And then testimony began starting with those who supported the bill, sometimes stultifying in its claims concerning safety and animal welfare. There was also a boast that the law does not discriminate in favor of the zoos -- that the same rules apply to all, and that the zoos are happy to submit to these restrictions like everybody else. But the first people to testify quickly put that in issue, since there is a requirement that no one who kept primates should breed, transfer or display them to the public, and yet clearly the zoos in order to operate, would have to engage in these activities. If the bill does not exempt them, it would put them out of business.

There are only five chimpanzee owners in the state of Missouri, one person testified. To subject them to the fees necessary to fund a regulating agency would be prohibitive. To tattoo or chip chimpanzees, some of whom are already fifty years old and are retirees from the zoos, would be inhumane and extremely cruel. Many people testifying against the bill said  that they were Missouri natives, had lived here all their lives and they opposed the bill. While they agree that not everyone should own primates, there is no need for this law, as those people who choose to go into primate ownership are very responsible and well informed. There were no ordinary people testifying on behalf of the bill. There were only employees of the zoos and of animal rights organizations.

When my turn came to testify, I decided not speak against the bill's effect on primates and owners, so much as to inform the committee about what it would do to the State of Missouri if it were passed. I told them that unlike many of the others who were Missourians born and bred, I was an outsider. I came to this state because I wanted to start an ape language research project, and Missouri was the best state to do it in, because there were no anti-primate laws. I came to Missouri because Bow was born in Missouri. I started a project that might be of help to autistic children who had trouble communicating. I needed to cross-foster Bow together with my own child, because if I did not do that, he would not be enculturated, and the experiment would fail. If it is now impossible to continue here, because the law is passed, then I will have to leave the state of Missouri. That means no more investment in the state, no more revenue from donors or volunteers or even tourists who come here because of Project Bow. We will be gone. And the state will be left holding the bag.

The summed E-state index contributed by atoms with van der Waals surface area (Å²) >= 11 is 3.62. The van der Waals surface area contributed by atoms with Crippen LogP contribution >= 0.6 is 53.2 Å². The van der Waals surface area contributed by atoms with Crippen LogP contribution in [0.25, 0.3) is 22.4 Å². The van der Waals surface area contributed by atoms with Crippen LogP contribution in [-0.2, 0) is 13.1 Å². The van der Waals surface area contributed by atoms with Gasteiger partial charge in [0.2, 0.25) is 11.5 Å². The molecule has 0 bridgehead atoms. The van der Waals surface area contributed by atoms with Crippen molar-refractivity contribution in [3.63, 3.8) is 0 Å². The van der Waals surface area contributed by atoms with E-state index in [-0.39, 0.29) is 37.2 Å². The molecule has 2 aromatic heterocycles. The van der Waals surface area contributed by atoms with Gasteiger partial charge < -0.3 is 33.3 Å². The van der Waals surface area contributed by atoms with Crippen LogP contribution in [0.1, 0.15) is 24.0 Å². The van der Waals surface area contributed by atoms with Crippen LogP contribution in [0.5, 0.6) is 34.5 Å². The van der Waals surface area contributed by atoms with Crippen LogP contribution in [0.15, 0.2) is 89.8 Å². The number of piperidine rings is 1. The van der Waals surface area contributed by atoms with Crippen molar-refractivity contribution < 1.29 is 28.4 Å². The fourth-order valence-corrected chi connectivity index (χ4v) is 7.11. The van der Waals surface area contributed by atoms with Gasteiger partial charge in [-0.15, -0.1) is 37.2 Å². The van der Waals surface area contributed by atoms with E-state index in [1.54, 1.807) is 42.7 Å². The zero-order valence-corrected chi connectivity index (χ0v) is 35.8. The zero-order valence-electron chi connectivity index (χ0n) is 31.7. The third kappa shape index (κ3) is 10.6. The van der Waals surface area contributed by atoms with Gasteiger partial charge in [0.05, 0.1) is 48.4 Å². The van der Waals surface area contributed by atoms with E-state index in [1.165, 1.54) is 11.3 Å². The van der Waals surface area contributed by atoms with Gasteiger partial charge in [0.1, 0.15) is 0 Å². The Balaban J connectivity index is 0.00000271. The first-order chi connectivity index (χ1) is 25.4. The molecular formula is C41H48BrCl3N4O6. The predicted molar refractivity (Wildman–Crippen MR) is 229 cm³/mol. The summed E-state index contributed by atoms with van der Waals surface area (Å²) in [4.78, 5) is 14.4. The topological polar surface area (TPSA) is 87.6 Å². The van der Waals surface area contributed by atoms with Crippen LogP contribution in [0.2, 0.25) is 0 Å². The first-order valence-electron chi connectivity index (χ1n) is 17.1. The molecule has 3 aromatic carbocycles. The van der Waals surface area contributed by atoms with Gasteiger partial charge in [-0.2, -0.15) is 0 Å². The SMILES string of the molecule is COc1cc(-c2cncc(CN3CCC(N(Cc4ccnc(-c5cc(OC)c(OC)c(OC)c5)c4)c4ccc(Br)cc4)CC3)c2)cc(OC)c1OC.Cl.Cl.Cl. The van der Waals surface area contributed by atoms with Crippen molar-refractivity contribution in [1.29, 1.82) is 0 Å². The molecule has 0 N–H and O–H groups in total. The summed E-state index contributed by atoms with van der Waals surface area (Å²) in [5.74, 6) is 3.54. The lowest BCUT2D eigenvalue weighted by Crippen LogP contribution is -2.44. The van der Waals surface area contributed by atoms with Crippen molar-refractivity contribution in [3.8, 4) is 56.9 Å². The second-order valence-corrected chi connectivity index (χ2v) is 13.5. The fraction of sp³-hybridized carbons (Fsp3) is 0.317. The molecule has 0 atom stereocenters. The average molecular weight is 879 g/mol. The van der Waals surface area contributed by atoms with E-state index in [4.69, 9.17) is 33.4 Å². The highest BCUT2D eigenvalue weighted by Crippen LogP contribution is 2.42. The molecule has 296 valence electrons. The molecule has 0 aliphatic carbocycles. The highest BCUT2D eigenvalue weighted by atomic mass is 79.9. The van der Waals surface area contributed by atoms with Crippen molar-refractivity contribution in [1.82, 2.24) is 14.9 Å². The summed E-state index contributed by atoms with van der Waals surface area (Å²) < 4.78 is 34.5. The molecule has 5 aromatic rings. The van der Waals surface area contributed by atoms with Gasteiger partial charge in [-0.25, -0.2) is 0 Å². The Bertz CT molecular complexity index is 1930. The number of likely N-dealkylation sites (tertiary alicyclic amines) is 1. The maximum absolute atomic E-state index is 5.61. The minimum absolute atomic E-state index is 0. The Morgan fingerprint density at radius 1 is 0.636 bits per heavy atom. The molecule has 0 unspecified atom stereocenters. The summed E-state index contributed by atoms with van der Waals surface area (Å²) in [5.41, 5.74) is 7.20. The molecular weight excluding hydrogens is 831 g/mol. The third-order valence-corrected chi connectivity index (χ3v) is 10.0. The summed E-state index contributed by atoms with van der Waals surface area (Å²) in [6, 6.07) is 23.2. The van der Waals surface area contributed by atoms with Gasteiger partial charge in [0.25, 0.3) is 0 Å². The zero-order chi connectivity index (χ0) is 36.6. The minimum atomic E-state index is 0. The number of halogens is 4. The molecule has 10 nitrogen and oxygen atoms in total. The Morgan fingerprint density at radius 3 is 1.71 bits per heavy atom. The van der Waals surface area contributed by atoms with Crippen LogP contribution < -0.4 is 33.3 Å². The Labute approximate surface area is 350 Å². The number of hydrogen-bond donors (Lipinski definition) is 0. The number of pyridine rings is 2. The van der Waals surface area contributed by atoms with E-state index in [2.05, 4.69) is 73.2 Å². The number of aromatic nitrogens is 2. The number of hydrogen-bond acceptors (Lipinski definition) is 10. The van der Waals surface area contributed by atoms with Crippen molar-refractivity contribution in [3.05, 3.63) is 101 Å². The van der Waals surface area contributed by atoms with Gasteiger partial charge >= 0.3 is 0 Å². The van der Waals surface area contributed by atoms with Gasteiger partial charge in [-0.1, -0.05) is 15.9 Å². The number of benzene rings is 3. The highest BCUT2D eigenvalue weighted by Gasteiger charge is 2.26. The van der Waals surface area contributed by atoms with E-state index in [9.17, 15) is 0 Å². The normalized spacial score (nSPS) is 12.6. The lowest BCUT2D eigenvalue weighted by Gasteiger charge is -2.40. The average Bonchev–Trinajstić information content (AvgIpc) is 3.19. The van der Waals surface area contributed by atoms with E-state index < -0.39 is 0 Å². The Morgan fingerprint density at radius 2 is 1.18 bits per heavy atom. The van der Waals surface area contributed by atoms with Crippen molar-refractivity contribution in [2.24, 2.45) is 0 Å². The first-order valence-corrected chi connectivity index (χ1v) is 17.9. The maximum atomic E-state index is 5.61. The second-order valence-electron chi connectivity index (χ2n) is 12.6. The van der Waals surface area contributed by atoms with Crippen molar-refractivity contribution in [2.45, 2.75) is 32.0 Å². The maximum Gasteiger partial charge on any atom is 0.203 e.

Senator Munzlinger wanted to know if I meant that I could not afford the fees. I agreed that I couldn't. But Senator Parson wanted to know something completely different. "You say you raised Bow with your child. Do you consider them the same?"

At first I thought he was talking about safety issues, and I tried to explain that when Bow was a baby he posed no risk to anyone, so it was okay to raise them together. By the time he turned five, I found it necessary to put him in the pens, which are very secure. But Senator Parson stopped me. That's not what he wanted to know. His concern was not safety. He wanted to make sure I wasn't claiming equal rights for Bow. He asked the question again: "Do you consider them the same?"

I shook my head. "No. They are not the same." He was satisfied. There were no more questions for me.

I met a lot of good people yesterday, some of whom belong to an organization called Animal Owners of America. Senator Parson made a comment during his questioning of one of the witnesses from the zoo that stuck in my mind. He distinguished animal welfare from animal rights. "We are all interested in animal welfare," he said. "Every farmer is interested in that."